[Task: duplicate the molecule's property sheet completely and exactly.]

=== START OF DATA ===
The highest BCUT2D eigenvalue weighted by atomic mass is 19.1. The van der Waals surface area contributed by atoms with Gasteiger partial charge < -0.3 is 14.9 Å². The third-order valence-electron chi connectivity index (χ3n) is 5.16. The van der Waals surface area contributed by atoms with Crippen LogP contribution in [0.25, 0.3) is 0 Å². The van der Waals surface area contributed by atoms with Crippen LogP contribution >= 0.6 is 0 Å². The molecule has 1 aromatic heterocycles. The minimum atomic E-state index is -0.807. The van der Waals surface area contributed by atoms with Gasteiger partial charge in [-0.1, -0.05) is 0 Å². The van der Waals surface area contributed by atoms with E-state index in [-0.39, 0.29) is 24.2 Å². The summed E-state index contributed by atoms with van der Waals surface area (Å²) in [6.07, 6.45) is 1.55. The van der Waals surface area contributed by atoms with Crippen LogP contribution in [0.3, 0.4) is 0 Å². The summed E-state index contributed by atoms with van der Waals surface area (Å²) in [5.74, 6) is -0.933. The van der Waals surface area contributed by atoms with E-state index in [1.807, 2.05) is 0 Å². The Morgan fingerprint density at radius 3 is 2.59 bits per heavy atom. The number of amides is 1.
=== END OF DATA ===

The highest BCUT2D eigenvalue weighted by atomic mass is 19.1. The van der Waals surface area contributed by atoms with Gasteiger partial charge < -0.3 is 14.9 Å². The third-order valence-electron chi connectivity index (χ3n) is 5.16. The van der Waals surface area contributed by atoms with Crippen LogP contribution in [0.25, 0.3) is 0 Å². The van der Waals surface area contributed by atoms with Crippen LogP contribution >= 0.6 is 0 Å². The molecule has 1 aromatic heterocycles. The minimum atomic E-state index is -0.807. The van der Waals surface area contributed by atoms with Gasteiger partial charge in [-0.1, -0.05) is 0 Å². The van der Waals surface area contributed by atoms with E-state index in [-0.39, 0.29) is 24.2 Å². The summed E-state index contributed by atoms with van der Waals surface area (Å²) in [6.07, 6.45) is 1.55. The van der Waals surface area contributed by atoms with Crippen LogP contribution in [0.3, 0.4) is 0 Å². The summed E-state index contributed by atoms with van der Waals surface area (Å²) in [5.74, 6) is -0.933. The van der Waals surface area contributed by atoms with E-state index in [1.807, 2.05) is 0 Å². The Morgan fingerprint density at radius 3 is 2.59 bits per heavy atom. The number of amides is 1.